Most U.S. Pro Football Players Suffer Severe Neurodegenerative Disease, NFL Study Reveals
National Football League athletes might be at increased risk of chronic traumatic encephalopathy (CTE), a brain condition linked to dementia and abnormal behavior.
A recent study published in JAMA found that 87 percent of investigated players had signs of brain damage after death. Dementia was diagnosed in 85 percent of those with severe CTE, 32 percent of whom also had a diagnosis of Alzheimer’s disease.
But although the study, “Clinicopathological Evaluation of Chronic Traumatic Encephalopathy in Players of American Football,” provides a strong case linking brain damage and disease with football, researchers cautioned that the players investigated might not be representative of U.S. football players in general.
The participants had all voluntarily donated their brains to research, and since all those diagnosed with CTE after death had shown symptoms while alive, the Boston University School of Medicine research team figured that disease awareness might have spurred their participation in the research.
The brain bank included people who had been exposed to head trauma, and playing American football was sufficient to be included. The team examined the brains of 202 deceased football players, and found signs of CTE in 177 of them.
CTE is a condition characterized by cognitive difficulties and behavioral abnormalities such as depression or aggressive behavior.
Researchers found brain changes all but one of the 111 NFL athletes examined. Only those who had played in high school had mild disease. The remaining players, including those who played in college, had severe CTE — and of those with severe CTE, most had died of causes related to neurodegeneration.
In addition, all those with CTE had neurofibrillary tangles made up of the Alzheimer’s-associated protein tau, and a large proportion also had amyloid-beta deposits. Among those in the most severe disease stage, 91 percent had amyloid aggregates.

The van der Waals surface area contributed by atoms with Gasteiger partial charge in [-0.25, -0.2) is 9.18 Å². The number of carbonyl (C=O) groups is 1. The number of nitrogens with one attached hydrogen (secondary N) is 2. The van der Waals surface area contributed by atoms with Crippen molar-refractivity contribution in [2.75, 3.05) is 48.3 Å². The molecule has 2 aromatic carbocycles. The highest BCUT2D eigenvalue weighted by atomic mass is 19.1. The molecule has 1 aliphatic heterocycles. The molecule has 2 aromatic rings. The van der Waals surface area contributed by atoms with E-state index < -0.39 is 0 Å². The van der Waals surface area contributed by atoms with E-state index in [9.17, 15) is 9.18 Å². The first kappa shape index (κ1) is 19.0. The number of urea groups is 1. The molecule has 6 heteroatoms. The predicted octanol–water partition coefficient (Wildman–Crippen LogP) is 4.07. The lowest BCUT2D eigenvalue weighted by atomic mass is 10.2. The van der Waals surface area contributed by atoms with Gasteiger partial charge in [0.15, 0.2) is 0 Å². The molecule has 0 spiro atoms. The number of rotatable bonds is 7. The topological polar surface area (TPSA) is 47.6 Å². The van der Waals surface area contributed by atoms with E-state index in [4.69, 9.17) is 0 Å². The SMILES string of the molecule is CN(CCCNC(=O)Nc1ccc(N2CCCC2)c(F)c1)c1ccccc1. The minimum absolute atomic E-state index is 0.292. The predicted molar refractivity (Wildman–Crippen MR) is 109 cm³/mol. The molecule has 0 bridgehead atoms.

Researchers also found other proteins, such as the Parkinson’s disease-related alpha synuclein and TDP-43, which is linked to amyotrophic lateral sclerosis (ALS). In addition, they collected information about the players through interviews with family members or close friends. It turned out that none of the players who had CTE brain changes was free of symptoms while alive.
Cognitive issues appeared as the first symptoms in 42.3 percent of those players examined, with about the same proportion showing behavioral abnormalities as the first symptom. A small group had developed both behavioral and cognitive issues at the same time.
Impulsivity, depression, apathy and anxiety were common. Many patients also felt hopelessness or explosivity, or were verbally or physically violent. Suicide was the most common cause of death among those with mild CTE, and suicidal behavior was common also in those who did not commit suicide.
Cognitive problems were reported in 95 percent of players with severe disease, and 25 percent had been diagnosed with Alzheimer’s while alive. Many severe cases also had motor problems while alive.
While the study presents and convincing link between American football and CTE, researchers cautioned that the players might not be representative, and so, the disease rates might be overestimated.